Ouachita Baptist University in Arkadelphia, Ark., is currently listed with a 13:1 student to faculty ratio and the University of Arkansas in Fayetteville reports a 19:1 ratio, according to the U.S. News and World Report website.
In a salary study provided by the University, John Brown University’s faculty pay was just above the average university in the Council for Christian Colleges and Universities. The average annual salary for colleges in the council was $55,000 for the 2011-2012 school year, which range from below $40,000 for instructors to more than $60,000 for professors.
According to the study, John Brown University’s faculty pay ranked in the 89th percentile when adjusted for cost of living. That means University faculty are paid higher than 89 percent of other Christian council faculty after the adjustment.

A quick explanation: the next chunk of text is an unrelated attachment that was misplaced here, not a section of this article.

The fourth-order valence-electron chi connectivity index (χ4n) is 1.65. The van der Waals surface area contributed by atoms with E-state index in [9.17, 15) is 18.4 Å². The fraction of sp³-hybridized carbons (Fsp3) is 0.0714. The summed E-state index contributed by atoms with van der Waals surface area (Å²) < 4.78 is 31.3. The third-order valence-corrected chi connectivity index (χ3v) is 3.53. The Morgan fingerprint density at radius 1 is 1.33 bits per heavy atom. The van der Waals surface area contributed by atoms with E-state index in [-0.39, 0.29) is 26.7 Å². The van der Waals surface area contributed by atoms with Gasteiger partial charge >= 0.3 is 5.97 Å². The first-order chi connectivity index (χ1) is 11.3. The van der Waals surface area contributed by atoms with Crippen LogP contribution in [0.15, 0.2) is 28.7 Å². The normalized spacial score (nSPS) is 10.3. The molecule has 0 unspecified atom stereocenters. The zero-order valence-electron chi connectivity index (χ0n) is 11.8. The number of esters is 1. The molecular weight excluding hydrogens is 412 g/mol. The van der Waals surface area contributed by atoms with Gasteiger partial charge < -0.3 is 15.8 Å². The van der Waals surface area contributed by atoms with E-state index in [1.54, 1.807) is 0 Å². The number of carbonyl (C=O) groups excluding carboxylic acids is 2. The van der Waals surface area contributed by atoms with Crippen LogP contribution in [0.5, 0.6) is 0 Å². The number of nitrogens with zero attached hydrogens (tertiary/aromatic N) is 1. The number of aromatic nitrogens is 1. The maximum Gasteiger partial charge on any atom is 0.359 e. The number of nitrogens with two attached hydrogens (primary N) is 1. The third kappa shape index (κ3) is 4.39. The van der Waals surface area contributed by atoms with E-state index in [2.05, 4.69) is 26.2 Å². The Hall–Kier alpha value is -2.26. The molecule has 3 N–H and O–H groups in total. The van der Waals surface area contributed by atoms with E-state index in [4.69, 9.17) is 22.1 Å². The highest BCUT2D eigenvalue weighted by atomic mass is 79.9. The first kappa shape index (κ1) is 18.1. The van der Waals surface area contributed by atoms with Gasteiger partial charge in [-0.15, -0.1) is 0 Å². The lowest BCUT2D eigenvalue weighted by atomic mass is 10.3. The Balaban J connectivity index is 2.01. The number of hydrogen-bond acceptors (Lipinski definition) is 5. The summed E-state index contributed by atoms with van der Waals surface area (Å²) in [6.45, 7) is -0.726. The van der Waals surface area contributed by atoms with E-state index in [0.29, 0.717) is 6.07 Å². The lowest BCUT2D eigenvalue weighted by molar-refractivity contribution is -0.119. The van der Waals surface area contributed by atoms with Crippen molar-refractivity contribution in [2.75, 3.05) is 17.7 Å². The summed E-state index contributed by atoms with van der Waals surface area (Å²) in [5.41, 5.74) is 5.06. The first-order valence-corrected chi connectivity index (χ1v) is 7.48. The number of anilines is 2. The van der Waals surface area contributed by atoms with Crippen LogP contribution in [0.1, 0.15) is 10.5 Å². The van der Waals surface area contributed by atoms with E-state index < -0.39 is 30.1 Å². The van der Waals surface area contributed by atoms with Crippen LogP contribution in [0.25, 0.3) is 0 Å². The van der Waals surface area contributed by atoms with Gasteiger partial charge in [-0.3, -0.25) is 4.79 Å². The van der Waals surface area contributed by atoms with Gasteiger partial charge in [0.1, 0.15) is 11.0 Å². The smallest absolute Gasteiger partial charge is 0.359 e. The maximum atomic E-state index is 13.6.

Salaries and hourly wages are only part of the personnel cost to the University. In the fiscal year that ended this summer, paychecks accounted for 74 percent of the total employee cost, according to data provided by Hadley.
The other 26 percent comes in the form of benefits, which includes healthcare, retirement contributions and tuition remission. Benefit costs have outgrown payroll in the last nine years. In the fiscal year that ended in 2004, benefits only made up 22 percent of the total employee cost.
“We’re in the business of high-touch education,” Hadley said. “We have highly-skilled faculty and staff who are involved in that.”
The University employs the full-time equivalent of 290 employees in the traditional undergraduate program. Full-time faculty make up 79 of that number.
The $3.9 million expense for insurance and service contracts included a $2 million bill for food service and just under $450,000 for insurance premiums, according to Hadley.